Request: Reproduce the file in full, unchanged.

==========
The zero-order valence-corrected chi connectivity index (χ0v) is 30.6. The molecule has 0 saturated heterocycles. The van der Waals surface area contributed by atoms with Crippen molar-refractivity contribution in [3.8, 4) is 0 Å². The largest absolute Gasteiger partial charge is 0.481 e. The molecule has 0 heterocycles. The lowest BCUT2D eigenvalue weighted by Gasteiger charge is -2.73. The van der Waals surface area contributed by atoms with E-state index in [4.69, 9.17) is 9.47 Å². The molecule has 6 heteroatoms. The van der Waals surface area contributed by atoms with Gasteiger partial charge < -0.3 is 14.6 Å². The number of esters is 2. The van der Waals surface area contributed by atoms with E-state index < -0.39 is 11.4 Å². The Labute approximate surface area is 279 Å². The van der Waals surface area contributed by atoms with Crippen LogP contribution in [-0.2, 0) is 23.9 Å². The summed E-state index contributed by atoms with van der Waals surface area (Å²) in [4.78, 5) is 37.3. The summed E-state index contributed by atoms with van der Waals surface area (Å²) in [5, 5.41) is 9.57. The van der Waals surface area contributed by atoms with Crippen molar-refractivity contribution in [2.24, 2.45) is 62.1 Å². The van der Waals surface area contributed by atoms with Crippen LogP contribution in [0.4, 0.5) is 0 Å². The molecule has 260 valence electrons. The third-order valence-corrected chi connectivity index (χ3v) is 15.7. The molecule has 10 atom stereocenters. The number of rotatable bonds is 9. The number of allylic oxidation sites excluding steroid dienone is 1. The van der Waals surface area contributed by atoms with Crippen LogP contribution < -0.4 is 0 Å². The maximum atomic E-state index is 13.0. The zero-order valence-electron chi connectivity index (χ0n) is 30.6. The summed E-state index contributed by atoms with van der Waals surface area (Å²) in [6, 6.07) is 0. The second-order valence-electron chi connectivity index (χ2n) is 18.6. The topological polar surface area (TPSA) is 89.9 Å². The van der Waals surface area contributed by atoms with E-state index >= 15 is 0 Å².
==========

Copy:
The zero-order valence-corrected chi connectivity index (χ0v) is 30.6. The molecule has 0 saturated heterocycles. The van der Waals surface area contributed by atoms with Crippen molar-refractivity contribution in [3.8, 4) is 0 Å². The largest absolute Gasteiger partial charge is 0.481 e. The molecule has 0 heterocycles. The lowest BCUT2D eigenvalue weighted by Gasteiger charge is -2.73. The van der Waals surface area contributed by atoms with E-state index in [4.69, 9.17) is 9.47 Å². The molecule has 6 heteroatoms. The van der Waals surface area contributed by atoms with Gasteiger partial charge < -0.3 is 14.6 Å². The number of esters is 2. The van der Waals surface area contributed by atoms with E-state index < -0.39 is 11.4 Å². The Labute approximate surface area is 279 Å². The van der Waals surface area contributed by atoms with Crippen LogP contribution in [-0.2, 0) is 23.9 Å². The summed E-state index contributed by atoms with van der Waals surface area (Å²) in [4.78, 5) is 37.3. The summed E-state index contributed by atoms with van der Waals surface area (Å²) in [5, 5.41) is 9.57. The van der Waals surface area contributed by atoms with Crippen molar-refractivity contribution in [2.24, 2.45) is 62.1 Å². The van der Waals surface area contributed by atoms with Crippen LogP contribution in [0.4, 0.5) is 0 Å². The molecule has 260 valence electrons. The third-order valence-corrected chi connectivity index (χ3v) is 15.7. The molecule has 10 atom stereocenters. The number of rotatable bonds is 9. The number of allylic oxidation sites excluding steroid dienone is 1. The van der Waals surface area contributed by atoms with Crippen LogP contribution < -0.4 is 0 Å². The maximum atomic E-state index is 13.0. The zero-order valence-electron chi connectivity index (χ0n) is 30.6. The summed E-state index contributed by atoms with van der Waals surface area (Å²) in [6, 6.07) is 0. The second-order valence-electron chi connectivity index (χ2n) is 18.6. The topological polar surface area (TPSA) is 89.9 Å². The van der Waals surface area contributed by atoms with E-state index >= 15 is 0 Å².